Monday, October 29, is World Stroke Day. On behalf of the American Stroke Association, we recognize those and their families who have been impacted by a stroke and help educate on the types, symptoms and risk factors.
Types of Stroke:
- Ischemic Stroke: The most common type of stroke. They occur when a blood clot blocks and artery and blood cannot reach the brain.
- Hemorrhagic Stroke: Occurs when a blood vessel in the brain ruptures or begins to leak, causing bleeding in the brain. *
*This bleeding occurs in weak vessels (aneurysms) and may be caused by unmonitored hypertension (high blood pressure). Although less common than ischemic strokes, they have a higher death rate.
A third event that can occur is a Transient Ischemic Attack (TIA) sometimes referred to as a ministroke. A person can experience symptoms of a stroke, but symptoms only last a few minutes. They are also caused by a temporary decrease in blood to the brain. Even though the symptoms resolve, the patient should still be seen by a doctor.
How to spot a stroke, F.A.S.T.
Face: Look at a person’s smile. Is it the same on both sides or does one side droop?
Arms: Can the person raise their arms? Does one arm drift downwards?
Speech: Have the person repeat a simple sentence and see if their speech is slurred or not understandable or if they can’t speak at all.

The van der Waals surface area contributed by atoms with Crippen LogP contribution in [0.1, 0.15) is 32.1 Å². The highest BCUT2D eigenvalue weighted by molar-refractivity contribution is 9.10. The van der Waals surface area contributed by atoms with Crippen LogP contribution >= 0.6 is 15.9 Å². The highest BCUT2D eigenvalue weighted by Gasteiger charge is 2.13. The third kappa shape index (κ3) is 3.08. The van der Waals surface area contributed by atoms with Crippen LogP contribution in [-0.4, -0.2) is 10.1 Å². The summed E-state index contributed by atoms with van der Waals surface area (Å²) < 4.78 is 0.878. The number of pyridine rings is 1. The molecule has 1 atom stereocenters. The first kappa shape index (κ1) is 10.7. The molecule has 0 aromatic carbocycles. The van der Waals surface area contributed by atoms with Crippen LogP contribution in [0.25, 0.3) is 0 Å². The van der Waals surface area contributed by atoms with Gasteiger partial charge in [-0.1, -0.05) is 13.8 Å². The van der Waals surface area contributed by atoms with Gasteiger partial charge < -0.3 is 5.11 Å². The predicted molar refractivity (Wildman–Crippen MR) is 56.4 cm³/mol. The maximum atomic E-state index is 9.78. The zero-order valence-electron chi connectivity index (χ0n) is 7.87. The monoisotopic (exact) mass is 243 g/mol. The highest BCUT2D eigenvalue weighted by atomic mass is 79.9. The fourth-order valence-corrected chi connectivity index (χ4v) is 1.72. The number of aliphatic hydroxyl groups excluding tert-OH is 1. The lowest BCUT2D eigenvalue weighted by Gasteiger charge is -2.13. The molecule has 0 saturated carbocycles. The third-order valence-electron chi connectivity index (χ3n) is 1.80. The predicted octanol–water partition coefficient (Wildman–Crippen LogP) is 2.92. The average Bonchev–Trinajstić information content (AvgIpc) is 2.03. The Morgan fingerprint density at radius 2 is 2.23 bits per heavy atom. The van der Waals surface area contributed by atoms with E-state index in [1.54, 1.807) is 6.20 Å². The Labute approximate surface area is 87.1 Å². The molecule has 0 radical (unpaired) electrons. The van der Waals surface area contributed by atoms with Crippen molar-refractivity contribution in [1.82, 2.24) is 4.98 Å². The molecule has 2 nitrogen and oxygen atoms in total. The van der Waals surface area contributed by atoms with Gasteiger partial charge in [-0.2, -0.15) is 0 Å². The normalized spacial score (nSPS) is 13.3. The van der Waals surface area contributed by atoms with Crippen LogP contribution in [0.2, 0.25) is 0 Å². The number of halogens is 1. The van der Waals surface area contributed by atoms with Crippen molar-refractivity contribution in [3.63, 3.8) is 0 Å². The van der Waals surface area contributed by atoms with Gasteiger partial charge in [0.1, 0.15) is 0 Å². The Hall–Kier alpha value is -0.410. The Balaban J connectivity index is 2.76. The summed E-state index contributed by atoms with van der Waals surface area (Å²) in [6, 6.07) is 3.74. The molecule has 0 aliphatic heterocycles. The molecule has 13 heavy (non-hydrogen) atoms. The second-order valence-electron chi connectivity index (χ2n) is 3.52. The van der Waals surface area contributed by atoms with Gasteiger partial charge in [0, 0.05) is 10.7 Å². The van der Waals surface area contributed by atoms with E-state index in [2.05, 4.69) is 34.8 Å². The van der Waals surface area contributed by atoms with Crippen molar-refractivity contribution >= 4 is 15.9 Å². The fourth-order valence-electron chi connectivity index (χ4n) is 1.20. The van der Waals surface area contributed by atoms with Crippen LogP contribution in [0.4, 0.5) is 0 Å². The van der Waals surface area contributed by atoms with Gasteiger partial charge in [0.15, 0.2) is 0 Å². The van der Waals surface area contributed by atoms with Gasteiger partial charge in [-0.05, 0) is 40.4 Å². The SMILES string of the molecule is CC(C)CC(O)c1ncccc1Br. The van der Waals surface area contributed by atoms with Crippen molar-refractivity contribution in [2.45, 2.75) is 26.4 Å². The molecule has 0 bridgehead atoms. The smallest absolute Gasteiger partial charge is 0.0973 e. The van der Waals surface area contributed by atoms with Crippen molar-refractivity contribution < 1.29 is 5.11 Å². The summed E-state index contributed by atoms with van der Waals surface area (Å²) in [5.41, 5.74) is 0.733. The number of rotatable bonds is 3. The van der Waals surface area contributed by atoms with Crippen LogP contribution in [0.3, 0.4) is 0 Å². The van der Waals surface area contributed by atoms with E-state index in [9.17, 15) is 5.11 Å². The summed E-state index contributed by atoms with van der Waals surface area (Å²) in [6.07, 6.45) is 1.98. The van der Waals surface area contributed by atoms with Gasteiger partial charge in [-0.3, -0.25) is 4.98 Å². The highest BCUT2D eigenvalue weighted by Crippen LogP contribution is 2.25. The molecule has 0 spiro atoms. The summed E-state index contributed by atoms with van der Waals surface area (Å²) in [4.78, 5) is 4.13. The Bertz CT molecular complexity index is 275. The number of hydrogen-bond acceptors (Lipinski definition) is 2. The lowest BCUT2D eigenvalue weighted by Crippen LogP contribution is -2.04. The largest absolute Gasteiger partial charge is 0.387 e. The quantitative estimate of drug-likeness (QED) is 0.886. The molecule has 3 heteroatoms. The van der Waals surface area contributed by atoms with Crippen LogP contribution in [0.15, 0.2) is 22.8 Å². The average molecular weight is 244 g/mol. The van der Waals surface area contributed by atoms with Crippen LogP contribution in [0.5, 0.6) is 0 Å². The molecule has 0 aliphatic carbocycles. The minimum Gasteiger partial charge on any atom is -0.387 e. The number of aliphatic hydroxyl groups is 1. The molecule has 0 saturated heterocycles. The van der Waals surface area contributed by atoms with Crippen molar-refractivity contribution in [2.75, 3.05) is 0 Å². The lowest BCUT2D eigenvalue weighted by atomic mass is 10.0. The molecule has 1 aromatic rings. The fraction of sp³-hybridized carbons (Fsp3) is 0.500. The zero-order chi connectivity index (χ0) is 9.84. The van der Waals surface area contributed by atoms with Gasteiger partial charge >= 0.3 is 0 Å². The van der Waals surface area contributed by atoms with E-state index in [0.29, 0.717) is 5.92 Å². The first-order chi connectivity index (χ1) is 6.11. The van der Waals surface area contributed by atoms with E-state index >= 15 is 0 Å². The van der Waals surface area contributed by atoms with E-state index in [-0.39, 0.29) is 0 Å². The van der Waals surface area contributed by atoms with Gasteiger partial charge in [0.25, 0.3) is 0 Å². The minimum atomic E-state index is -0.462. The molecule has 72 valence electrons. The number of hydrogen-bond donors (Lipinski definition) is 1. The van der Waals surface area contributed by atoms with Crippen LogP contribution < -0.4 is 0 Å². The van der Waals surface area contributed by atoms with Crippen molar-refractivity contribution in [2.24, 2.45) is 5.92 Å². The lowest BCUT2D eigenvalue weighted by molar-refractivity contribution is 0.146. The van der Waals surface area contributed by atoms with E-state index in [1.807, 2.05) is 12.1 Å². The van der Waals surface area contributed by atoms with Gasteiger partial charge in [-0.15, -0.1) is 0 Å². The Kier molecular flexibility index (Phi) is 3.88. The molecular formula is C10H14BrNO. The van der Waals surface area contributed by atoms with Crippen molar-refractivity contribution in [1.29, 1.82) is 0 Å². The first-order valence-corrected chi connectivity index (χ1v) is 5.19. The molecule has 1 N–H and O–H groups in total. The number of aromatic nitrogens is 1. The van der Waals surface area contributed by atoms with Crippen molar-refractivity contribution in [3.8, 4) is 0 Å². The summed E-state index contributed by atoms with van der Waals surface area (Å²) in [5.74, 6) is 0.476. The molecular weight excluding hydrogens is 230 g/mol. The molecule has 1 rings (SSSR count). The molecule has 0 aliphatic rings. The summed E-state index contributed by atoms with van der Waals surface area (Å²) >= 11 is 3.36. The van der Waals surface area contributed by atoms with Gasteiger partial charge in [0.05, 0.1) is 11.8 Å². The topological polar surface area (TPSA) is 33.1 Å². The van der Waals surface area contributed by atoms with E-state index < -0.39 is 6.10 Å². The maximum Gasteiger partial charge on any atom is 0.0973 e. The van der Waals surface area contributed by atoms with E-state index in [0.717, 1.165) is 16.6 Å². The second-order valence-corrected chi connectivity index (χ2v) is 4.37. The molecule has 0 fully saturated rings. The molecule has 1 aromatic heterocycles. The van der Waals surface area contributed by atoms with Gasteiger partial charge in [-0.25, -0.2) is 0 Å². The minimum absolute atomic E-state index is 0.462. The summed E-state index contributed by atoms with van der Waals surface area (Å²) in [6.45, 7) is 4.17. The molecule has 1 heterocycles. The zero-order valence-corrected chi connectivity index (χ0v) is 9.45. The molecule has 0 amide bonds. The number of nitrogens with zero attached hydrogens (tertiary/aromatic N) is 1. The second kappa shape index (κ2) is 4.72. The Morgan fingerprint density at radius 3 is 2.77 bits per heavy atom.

Time: Call 911 immediately and get to the hospital!
Other symptoms include:
- Dimness in vision, usually in only one eye
- Loss of balance
- Nausea, vomiting, hiccups, fever and difficulty swallowing
- Sudden, severe headache followed by loss of consciousness (hemorrhagic stroke)
- Temporary loss of consciousness
- Dizziness, falling or difficulty walking
- History of previous stroke or TIA
- Hypertension (high blood pressure)
- High cholesterol
- Heart disease
- Sickle cell disease
- Obstructive sleep apnea
- Unhealthy diet
- Lack of physical activity
- Obesity (overweight)
- Excessive alcohol intake
- Use of street drugs (cocaine & methamphetamines)
- Family history of strokes
- Age (over 55)
- Sex (more common in men)
Garden City Hospital is among an elite group of hospitals earning accreditation as a HFAP certified Stroke Center and Gold Plus designation by the American Heart and Stroke Association. Our team of ER physicians and nurses are annually trained to provide expert stroke care, and our defined stroke protocols ensure patients are assessed the minute they arrive. Learn more about our advanced stroke care.
For more information on stroke recognition, rehabilitation and recovery, visit http://www.strokeassociation.org/STROKEORG/.